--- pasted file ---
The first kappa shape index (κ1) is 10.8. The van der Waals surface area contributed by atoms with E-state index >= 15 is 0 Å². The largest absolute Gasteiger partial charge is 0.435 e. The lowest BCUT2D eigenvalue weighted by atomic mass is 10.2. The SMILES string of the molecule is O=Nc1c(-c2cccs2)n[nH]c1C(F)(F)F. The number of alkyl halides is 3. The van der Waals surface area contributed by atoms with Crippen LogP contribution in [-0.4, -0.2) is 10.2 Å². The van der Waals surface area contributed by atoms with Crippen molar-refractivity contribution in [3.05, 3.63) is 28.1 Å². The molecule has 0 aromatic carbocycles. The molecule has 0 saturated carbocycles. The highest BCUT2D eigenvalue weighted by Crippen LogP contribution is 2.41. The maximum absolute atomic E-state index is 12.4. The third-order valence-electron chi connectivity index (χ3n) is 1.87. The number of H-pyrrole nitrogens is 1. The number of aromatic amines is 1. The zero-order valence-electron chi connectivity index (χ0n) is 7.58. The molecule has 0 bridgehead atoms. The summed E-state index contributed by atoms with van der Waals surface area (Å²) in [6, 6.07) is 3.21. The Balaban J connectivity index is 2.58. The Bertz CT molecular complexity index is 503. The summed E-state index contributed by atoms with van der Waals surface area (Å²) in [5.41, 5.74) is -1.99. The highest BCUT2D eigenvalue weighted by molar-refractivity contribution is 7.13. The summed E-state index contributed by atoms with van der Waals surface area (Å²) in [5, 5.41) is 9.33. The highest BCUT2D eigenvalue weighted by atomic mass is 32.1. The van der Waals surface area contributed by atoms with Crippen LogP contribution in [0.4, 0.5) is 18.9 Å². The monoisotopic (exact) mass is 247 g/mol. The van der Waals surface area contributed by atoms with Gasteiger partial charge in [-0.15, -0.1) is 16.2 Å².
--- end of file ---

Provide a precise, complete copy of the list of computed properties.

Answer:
The first kappa shape index (κ1) is 10.8. The van der Waals surface area contributed by atoms with E-state index >= 15 is 0 Å². The largest absolute Gasteiger partial charge is 0.435 e. The lowest BCUT2D eigenvalue weighted by atomic mass is 10.2. The SMILES string of the molecule is O=Nc1c(-c2cccs2)n[nH]c1C(F)(F)F. The number of alkyl halides is 3. The van der Waals surface area contributed by atoms with Crippen LogP contribution in [-0.4, -0.2) is 10.2 Å². The van der Waals surface area contributed by atoms with Crippen molar-refractivity contribution in [3.05, 3.63) is 28.1 Å². The molecule has 0 aromatic carbocycles. The molecule has 0 saturated carbocycles. The highest BCUT2D eigenvalue weighted by Crippen LogP contribution is 2.41. The maximum absolute atomic E-state index is 12.4. The third-order valence-electron chi connectivity index (χ3n) is 1.87. The number of H-pyrrole nitrogens is 1. The number of aromatic amines is 1. The zero-order valence-electron chi connectivity index (χ0n) is 7.58. The molecule has 0 bridgehead atoms. The summed E-state index contributed by atoms with van der Waals surface area (Å²) in [6, 6.07) is 3.21. The Balaban J connectivity index is 2.58. The Bertz CT molecular complexity index is 503. The summed E-state index contributed by atoms with van der Waals surface area (Å²) in [5.41, 5.74) is -1.99. The highest BCUT2D eigenvalue weighted by molar-refractivity contribution is 7.13. The summed E-state index contributed by atoms with van der Waals surface area (Å²) in [5, 5.41) is 9.33. The highest BCUT2D eigenvalue weighted by atomic mass is 32.1. The van der Waals surface area contributed by atoms with Crippen LogP contribution in [0.4, 0.5) is 18.9 Å². The monoisotopic (exact) mass is 247 g/mol. The van der Waals surface area contributed by atoms with Gasteiger partial charge in [-0.15, -0.1) is 16.2 Å².